Search for Axionlike Particles Produced in e+e− Collisions at Belle II
eV-Scale Sterile Neutrino Search Using Eight Years of Atmospheric Muon Neutrino Data from the IceCube Neutrino Observatory
Characteristics of the Diffuse Astrophysical Electron and Tau Neutrino Flux with Six Years of IceCube High Energy Cascade Data
Features of the Energy Spectrum of Cosmic Rays above 2.5×1018  eV Using the Pierre Auger Observatory
Dijet Resonance Search with Weak Supervision Using s=13 TeV pp Collisions in the ATLAS Detector
GW190521: A Binary Black Hole Merger with a Total Mass of 150 M⊙
CP Properties of Higgs Boson Interactions with Top Quarks in the tt¯H and tH Processes Using H→γγ with the ATLAS Detector
Search for Heavy Higgs Bosons Decaying into Two Tau Leptons with the ATLAS Detector Using pp Collisions at √s = 13 TeV
Measurement of the Lund Jet Plane Using Charged Particles in 13 TeV Proton-Proton Collisions with the ATLAS Detector
Time-Integrated Neutrino Source Searches with 10 Years of IceCube Data
Measurement of Azimuthal Anisotropy of Muons from Charm and Bottom Hadrons in pp Collisions at s=13 TeV with the ATLAS Detector
Distinguishing Quarks and Gluons in Pion and Kaon Parton Distribution Functions
Search for Magnetic Monopoles and Stable High-Electric-Charge Objects in 13 Tev Proton-Proton Collisions with the ATLAS Detector
Quantum-Enhanced Advanced LIGO Detectors in the Era of Gravitational-Wave Astronomy
1 0.22
3 0.43
15 0.38
Life Sciences 75 7.79
Chemistry 46 19.09

Highlight of the month

Taking sharper images of proteins faster

© Aitor Diago/Getty

© Aitor Diago/Getty

A powerful technique for imaging protein structures, cryogenic electron microscopy (cryo-EM), has just got more powerful thanks to the development of a specimen support stage that minimizes specimen movement.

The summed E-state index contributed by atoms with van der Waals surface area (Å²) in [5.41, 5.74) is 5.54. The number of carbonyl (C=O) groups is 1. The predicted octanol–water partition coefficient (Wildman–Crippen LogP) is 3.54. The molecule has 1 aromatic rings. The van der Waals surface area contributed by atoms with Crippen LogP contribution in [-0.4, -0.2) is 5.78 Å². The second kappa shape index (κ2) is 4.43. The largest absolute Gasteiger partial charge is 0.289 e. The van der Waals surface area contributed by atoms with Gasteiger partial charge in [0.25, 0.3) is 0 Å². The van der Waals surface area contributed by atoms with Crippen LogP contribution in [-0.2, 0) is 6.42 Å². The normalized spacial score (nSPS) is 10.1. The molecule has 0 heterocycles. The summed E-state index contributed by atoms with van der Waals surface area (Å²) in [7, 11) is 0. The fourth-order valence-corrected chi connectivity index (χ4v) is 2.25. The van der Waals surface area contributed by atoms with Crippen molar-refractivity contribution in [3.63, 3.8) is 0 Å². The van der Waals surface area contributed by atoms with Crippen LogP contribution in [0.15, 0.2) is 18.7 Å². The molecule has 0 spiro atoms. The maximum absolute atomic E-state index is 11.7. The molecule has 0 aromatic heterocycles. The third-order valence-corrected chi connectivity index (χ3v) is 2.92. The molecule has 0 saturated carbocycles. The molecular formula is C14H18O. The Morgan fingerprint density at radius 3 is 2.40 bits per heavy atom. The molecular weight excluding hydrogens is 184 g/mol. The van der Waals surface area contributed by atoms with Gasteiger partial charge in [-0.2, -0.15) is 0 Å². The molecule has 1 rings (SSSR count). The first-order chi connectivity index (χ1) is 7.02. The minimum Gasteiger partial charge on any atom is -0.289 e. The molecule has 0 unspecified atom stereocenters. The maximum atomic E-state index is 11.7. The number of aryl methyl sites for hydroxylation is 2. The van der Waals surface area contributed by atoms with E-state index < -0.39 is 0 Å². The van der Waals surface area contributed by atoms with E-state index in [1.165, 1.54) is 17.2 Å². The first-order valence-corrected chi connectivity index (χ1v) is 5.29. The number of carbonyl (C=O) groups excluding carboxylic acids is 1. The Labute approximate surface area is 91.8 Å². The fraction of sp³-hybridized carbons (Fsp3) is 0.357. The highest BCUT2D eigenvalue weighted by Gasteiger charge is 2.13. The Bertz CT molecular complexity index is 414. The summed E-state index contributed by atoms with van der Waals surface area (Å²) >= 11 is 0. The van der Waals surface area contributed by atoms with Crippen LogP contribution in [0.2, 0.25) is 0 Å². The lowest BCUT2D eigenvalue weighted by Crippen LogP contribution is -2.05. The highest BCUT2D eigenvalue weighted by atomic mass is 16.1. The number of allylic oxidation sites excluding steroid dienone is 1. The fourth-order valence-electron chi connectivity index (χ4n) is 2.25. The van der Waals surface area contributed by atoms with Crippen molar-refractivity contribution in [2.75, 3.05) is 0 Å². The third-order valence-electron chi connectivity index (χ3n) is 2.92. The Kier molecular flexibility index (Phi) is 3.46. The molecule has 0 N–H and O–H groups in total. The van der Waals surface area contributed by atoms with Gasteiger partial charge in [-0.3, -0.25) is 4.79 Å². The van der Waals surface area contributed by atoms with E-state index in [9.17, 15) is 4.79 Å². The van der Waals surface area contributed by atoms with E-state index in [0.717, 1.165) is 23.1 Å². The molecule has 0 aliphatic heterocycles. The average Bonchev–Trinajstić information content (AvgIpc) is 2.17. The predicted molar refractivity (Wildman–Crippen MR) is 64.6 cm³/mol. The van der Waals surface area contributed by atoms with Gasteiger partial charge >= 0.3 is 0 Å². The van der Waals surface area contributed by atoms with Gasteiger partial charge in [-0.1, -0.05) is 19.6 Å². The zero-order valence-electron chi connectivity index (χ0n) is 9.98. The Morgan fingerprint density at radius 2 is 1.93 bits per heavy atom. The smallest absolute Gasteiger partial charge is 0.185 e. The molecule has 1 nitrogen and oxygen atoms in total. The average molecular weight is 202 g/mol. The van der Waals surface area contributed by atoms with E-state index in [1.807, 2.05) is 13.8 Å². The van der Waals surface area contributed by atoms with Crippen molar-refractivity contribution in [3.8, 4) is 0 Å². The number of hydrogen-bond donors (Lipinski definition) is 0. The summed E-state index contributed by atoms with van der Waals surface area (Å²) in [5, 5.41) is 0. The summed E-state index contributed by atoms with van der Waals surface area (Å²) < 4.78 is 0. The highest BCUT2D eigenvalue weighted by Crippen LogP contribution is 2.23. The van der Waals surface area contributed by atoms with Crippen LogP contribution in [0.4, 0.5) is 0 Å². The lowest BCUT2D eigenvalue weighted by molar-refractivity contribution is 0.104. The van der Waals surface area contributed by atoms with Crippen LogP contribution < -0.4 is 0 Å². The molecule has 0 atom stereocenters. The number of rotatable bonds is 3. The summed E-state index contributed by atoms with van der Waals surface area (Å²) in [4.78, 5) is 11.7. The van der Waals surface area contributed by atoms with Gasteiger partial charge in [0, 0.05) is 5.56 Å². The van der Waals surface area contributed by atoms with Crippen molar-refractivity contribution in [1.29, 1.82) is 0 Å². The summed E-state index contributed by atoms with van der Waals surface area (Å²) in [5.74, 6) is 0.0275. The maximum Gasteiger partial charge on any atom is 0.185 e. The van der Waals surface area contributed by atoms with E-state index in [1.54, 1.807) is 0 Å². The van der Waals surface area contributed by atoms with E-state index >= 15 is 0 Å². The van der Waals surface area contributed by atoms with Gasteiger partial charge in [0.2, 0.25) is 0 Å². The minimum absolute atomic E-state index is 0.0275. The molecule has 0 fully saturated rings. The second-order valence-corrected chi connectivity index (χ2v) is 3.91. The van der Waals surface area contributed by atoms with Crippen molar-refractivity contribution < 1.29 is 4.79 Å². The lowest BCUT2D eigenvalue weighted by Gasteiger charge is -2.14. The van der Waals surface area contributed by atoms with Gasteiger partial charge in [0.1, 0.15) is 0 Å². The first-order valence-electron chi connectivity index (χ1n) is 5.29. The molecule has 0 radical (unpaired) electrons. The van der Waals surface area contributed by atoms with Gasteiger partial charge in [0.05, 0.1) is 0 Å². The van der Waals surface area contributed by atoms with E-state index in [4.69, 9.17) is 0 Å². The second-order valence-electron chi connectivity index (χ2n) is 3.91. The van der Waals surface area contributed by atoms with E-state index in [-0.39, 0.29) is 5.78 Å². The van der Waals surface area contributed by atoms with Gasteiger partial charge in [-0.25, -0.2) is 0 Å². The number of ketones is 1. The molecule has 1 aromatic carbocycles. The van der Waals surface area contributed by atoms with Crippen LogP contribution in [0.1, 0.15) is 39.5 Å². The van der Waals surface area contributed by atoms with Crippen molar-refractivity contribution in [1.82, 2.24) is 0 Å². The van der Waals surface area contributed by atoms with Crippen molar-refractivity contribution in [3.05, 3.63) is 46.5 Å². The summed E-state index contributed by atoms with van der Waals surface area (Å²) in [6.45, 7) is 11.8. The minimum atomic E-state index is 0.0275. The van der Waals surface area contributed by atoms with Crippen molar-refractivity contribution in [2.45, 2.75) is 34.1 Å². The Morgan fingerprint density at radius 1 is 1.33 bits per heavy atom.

Structural biology has witnessed an explosion in the number of protein structures that have been determined in recent years using cryo-EM. But while cryo-EM recently achieved atomic resolution, one problem that has prevented it from realizing its full potential is sample movement induced by the electron beam.

Now, a trio that included a researcher from the University of Adelaide in South Australia has shown that most of the sample movement is caused by buckling of the ice used to support the sample.

Using this knowledge, they developed a gold specimen support stage that eliminates this buckling and keeps specimen movement to less than an angstrom, allowing them to obtain sharper images faster.

Supported content

  1. Science 370, 223–226 (2020). doi: 10.1126/science.abb7927

View the article on the Nature Index

See more research highlights from The University of Adelaide (Adelaide Uni)

More research highlights from The University of Adelaide (Adelaide Uni)

1 December 2019 - 30 November 2020

International vs. domestic collaboration by Share

  • 17.64% Domestic
  • 82.36% International

Note: Hover over the graph to view the percentage of collaboration.

Note: Collaboration is determined by the fractional count (Share), which is listed in parentheses.

Affiliated joint institutions and consortia